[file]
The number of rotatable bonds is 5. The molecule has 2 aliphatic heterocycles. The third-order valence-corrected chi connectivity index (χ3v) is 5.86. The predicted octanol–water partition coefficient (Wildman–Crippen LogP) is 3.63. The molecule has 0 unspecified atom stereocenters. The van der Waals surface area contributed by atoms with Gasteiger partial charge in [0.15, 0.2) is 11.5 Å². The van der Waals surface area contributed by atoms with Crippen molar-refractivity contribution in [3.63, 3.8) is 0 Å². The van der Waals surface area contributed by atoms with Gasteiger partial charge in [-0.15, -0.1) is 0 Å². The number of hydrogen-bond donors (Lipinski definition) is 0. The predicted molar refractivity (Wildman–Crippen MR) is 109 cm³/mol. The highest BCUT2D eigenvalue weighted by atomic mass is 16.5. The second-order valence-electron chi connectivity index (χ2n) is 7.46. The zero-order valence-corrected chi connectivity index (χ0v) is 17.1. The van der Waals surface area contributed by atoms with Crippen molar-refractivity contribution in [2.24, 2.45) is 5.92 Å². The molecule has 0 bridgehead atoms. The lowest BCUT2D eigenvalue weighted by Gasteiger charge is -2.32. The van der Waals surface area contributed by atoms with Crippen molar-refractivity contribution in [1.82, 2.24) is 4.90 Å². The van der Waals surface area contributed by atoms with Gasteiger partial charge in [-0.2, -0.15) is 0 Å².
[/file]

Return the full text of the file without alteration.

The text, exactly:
The number of rotatable bonds is 5. The molecule has 2 aliphatic heterocycles. The third-order valence-corrected chi connectivity index (χ3v) is 5.86. The predicted octanol–water partition coefficient (Wildman–Crippen LogP) is 3.63. The molecule has 0 unspecified atom stereocenters. The van der Waals surface area contributed by atoms with Gasteiger partial charge in [0.15, 0.2) is 11.5 Å². The van der Waals surface area contributed by atoms with Crippen molar-refractivity contribution in [3.63, 3.8) is 0 Å². The van der Waals surface area contributed by atoms with Gasteiger partial charge in [-0.15, -0.1) is 0 Å². The number of hydrogen-bond donors (Lipinski definition) is 0. The predicted molar refractivity (Wildman–Crippen MR) is 109 cm³/mol. The highest BCUT2D eigenvalue weighted by atomic mass is 16.5. The second-order valence-electron chi connectivity index (χ2n) is 7.46. The zero-order valence-corrected chi connectivity index (χ0v) is 17.1. The van der Waals surface area contributed by atoms with Crippen molar-refractivity contribution in [2.24, 2.45) is 5.92 Å². The molecule has 0 bridgehead atoms. The lowest BCUT2D eigenvalue weighted by Gasteiger charge is -2.32. The van der Waals surface area contributed by atoms with Crippen molar-refractivity contribution in [1.82, 2.24) is 4.90 Å². The van der Waals surface area contributed by atoms with Gasteiger partial charge in [-0.2, -0.15) is 0 Å².